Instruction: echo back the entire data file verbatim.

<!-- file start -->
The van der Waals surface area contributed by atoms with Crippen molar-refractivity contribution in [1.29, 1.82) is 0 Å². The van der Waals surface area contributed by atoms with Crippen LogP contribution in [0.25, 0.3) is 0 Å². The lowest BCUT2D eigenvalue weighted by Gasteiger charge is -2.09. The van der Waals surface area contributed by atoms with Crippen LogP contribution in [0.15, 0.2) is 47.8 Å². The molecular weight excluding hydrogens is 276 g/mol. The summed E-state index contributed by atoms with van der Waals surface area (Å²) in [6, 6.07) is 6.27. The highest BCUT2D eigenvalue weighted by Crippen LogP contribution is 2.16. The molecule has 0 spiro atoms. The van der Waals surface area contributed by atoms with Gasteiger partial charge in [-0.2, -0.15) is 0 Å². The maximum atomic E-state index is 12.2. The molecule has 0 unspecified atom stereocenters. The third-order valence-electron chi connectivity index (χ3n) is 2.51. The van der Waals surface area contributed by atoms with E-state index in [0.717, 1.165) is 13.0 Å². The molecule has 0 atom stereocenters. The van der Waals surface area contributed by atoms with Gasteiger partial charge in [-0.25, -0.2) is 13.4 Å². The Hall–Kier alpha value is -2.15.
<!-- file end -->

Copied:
The van der Waals surface area contributed by atoms with Crippen molar-refractivity contribution in [1.29, 1.82) is 0 Å². The van der Waals surface area contributed by atoms with Crippen LogP contribution in [0.25, 0.3) is 0 Å². The lowest BCUT2D eigenvalue weighted by Gasteiger charge is -2.09. The van der Waals surface area contributed by atoms with Crippen LogP contribution in [0.15, 0.2) is 47.8 Å². The molecular weight excluding hydrogens is 276 g/mol. The summed E-state index contributed by atoms with van der Waals surface area (Å²) in [6, 6.07) is 6.27. The highest BCUT2D eigenvalue weighted by Crippen LogP contribution is 2.16. The molecule has 0 spiro atoms. The van der Waals surface area contributed by atoms with Gasteiger partial charge in [-0.2, -0.15) is 0 Å². The maximum atomic E-state index is 12.2. The molecule has 0 unspecified atom stereocenters. The third-order valence-electron chi connectivity index (χ3n) is 2.51. The van der Waals surface area contributed by atoms with E-state index in [0.717, 1.165) is 13.0 Å². The molecule has 0 atom stereocenters. The van der Waals surface area contributed by atoms with Gasteiger partial charge in [-0.25, -0.2) is 13.4 Å². The Hall–Kier alpha value is -2.15.